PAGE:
Inge is the longest-tenured current Tiger, drafted in 1998 and called up to Detroit in 2001, and the 33-year-old All-Star probably generates the most emotion -- on both sides -- of any player on the team. Between his longevity, his visibility in the community and his highlight defense at third, he's arguably the most popular player on the club. He's also a major presence in the clubhouse, having emerged as a team leader.
His range at third ranks him among the best defensive players at his position, and a major favorite among Tigers pitchers. Balancing that out, though, are his offensive struggles, including a .247 average that ranks as his highest since 2006. His 13th home run and 70th RBI of the season opened Detroit's scoring on Sunday.
"I think with Brandon, you have to know what you have in a player," Dombrowski said. "First of all, he's an outstanding defensive third baseman. We all know he's a gamer. He gives you everything he can. He represents what you want on the field. He never leaves an ounce of anything behind out there.
"He gives you some offense. I don't think you write down Brandon Inge as coming out and hitting 25 home runs and knocking in 100 runs all of a sudden. I think you have to look at the numbers he's put up and figure that's probably the type of hitter you have. If he gives you more, that's great."
Inge has made no secret that he wants to remain a Tiger. He and his family moved to Michigan full-time this year, and he has said they'll continue to call it home -- even if he plays somewhere else. He's believed to be seeking a three-year contract, but he and the Tigers could find some common ground with a two-year offer.
The Tigers traded for Peralta at the end of July as a short-term replacement for the then-injured Inge at third, believing he could play at short part-time once Inge came back. His play at short over the last two months has convinced team officials he can play there full-time, and they've talked with Peralta about an offseason workout program designed for that.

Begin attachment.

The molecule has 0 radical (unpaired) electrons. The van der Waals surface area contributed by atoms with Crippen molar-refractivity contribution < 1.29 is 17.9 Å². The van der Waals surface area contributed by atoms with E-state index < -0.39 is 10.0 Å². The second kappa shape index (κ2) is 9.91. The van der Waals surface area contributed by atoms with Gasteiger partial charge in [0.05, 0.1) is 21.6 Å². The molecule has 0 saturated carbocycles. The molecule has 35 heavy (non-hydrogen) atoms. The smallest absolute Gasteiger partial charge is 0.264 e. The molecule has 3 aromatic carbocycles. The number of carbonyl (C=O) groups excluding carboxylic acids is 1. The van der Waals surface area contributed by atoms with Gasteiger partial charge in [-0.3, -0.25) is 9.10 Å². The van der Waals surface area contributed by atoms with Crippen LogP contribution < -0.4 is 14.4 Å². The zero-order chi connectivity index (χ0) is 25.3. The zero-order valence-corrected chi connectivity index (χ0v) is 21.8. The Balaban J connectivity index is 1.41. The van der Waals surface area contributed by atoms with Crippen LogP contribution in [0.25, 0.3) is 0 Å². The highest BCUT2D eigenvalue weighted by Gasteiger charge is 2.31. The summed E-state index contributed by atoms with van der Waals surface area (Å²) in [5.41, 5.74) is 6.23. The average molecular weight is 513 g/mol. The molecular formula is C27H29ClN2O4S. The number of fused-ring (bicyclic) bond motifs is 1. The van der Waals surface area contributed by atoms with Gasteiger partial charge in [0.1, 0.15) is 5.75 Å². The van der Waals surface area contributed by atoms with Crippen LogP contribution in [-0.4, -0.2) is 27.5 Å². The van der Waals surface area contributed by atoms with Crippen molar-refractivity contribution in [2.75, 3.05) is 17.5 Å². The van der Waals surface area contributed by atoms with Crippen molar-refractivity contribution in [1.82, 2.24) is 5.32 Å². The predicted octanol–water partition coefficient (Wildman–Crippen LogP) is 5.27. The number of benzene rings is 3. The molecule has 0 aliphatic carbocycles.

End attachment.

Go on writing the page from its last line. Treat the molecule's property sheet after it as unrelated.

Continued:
"We're looking to sign him as our shortstop," Dombrowski said. "He wants to play shortstop. We've already had internal discussions. We're very happy with him. We know what he has. He's got great hands. He's got a real solid arm. His range is below average, and he catches what he gets to. He drives in runs for a shortstop.
"We've gone the defensive route, just defense. We're looking for a little bit more offense. Maybe our lineup stretches out a little bit more. We're also in a position where he wants to try to get in a little bit better shape for the middle of the diamond."
Peralta entered Sunday batting .253 with eight home runs and 38 RBIs in 57 games as a Tiger. He added a single and a run on Sunday. The negotiations would seemingly indicate the Tigers would like to work out a new contract rather than pick up the option, but Dombrowski wouldn't rule out the latter.
Trio of players soon to become ex-Tigers
BALTIMORE -- Jeremy Bonderman has been a Tiger since 2003 and Gerald Laird since last year. Johnny Damon has only been a Tiger this season, but has been a popular one. They're all about to become former Tigers.
Team president/general manager Dave Dombrowski told all three of the soon-to-be free agents on Sunday morning that the team would not pursue them. Dombrowski left open a slight chance of bringing back Bonderman later this offseason -- depending on how the market unfolds -- but said it "most likely" won't happen.
None of the news is particularly surprising. Bonderman said last week that he didn't expect to be back, and Laird said he'll look for a situation with more playing time, now that the Tigers have decided on Alex Avila as their regular catcher. Damon has been hopeful for a return, but also realizes the crop of young Tigers outfielders didn't help his chances.
The Tigers signed Damon in February to help the top of their order and installed him behind rookie leadoff man Austin Jackson. But Magglio Ordonez's season-ending ankle injury forced Damon into the third spot quite a bit over the final two months, including Sunday's season finale, shifting him from offensive catalyst to run producer.
The results weren't as good as his four seasons with the New York Yankees, but they were better than the credit he received. He entered Sunday batting .271 with 36 doubles, eight home runs and 50 RBIs. His 69 walks were just two off his total last year in a stacked New York lineup.
"We have told Johnny that we're very appreciative of what he's done here," said Dombrowski. "He's handled himself well, he's been a leader in the clubhouse. But for those spots, we're looking for a middle-of-the-lineup type of guy next year -- [who] can drive in some runs."